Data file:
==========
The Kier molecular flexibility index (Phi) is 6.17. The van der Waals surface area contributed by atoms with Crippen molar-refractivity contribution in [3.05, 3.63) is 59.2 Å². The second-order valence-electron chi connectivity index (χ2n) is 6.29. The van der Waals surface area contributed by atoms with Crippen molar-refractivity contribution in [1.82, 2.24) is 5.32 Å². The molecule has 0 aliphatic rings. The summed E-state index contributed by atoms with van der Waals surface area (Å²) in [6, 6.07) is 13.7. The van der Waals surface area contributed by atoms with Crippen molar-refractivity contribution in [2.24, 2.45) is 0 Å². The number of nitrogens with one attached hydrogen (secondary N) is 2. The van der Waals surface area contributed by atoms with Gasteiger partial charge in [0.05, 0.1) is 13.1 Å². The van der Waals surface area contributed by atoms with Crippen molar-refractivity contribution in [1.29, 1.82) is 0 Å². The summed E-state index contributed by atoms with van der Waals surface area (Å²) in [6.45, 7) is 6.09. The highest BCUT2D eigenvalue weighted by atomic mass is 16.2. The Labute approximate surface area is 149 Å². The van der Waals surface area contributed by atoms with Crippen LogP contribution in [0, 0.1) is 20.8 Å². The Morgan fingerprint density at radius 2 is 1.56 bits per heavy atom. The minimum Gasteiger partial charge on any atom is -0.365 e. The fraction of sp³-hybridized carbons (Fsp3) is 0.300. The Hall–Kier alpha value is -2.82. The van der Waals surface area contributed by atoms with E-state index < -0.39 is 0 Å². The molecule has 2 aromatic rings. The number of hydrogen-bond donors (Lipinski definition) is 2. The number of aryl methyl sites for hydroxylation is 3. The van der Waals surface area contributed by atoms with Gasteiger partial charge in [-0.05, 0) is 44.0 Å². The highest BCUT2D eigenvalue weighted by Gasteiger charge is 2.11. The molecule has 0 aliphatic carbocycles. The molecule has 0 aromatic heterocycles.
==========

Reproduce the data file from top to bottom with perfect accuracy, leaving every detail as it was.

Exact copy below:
The Kier molecular flexibility index (Phi) is 6.17. The van der Waals surface area contributed by atoms with Crippen molar-refractivity contribution in [3.05, 3.63) is 59.2 Å². The second-order valence-electron chi connectivity index (χ2n) is 6.29. The van der Waals surface area contributed by atoms with Crippen molar-refractivity contribution in [1.82, 2.24) is 5.32 Å². The molecule has 0 aliphatic rings. The summed E-state index contributed by atoms with van der Waals surface area (Å²) in [6, 6.07) is 13.7. The van der Waals surface area contributed by atoms with Crippen molar-refractivity contribution in [2.24, 2.45) is 0 Å². The number of nitrogens with one attached hydrogen (secondary N) is 2. The van der Waals surface area contributed by atoms with Gasteiger partial charge in [0.05, 0.1) is 13.1 Å². The van der Waals surface area contributed by atoms with Crippen molar-refractivity contribution in [1.29, 1.82) is 0 Å². The summed E-state index contributed by atoms with van der Waals surface area (Å²) in [6.45, 7) is 6.09. The highest BCUT2D eigenvalue weighted by atomic mass is 16.2. The Labute approximate surface area is 149 Å². The van der Waals surface area contributed by atoms with Crippen LogP contribution in [0, 0.1) is 20.8 Å². The Morgan fingerprint density at radius 2 is 1.56 bits per heavy atom. The minimum Gasteiger partial charge on any atom is -0.365 e. The fraction of sp³-hybridized carbons (Fsp3) is 0.300. The Hall–Kier alpha value is -2.82. The van der Waals surface area contributed by atoms with E-state index < -0.39 is 0 Å². The molecule has 2 aromatic rings. The number of hydrogen-bond donors (Lipinski definition) is 2. The number of aryl methyl sites for hydroxylation is 3. The van der Waals surface area contributed by atoms with Gasteiger partial charge in [-0.05, 0) is 44.0 Å². The highest BCUT2D eigenvalue weighted by Gasteiger charge is 2.11. The molecule has 0 aliphatic carbocycles. The molecule has 0 aromatic heterocycles.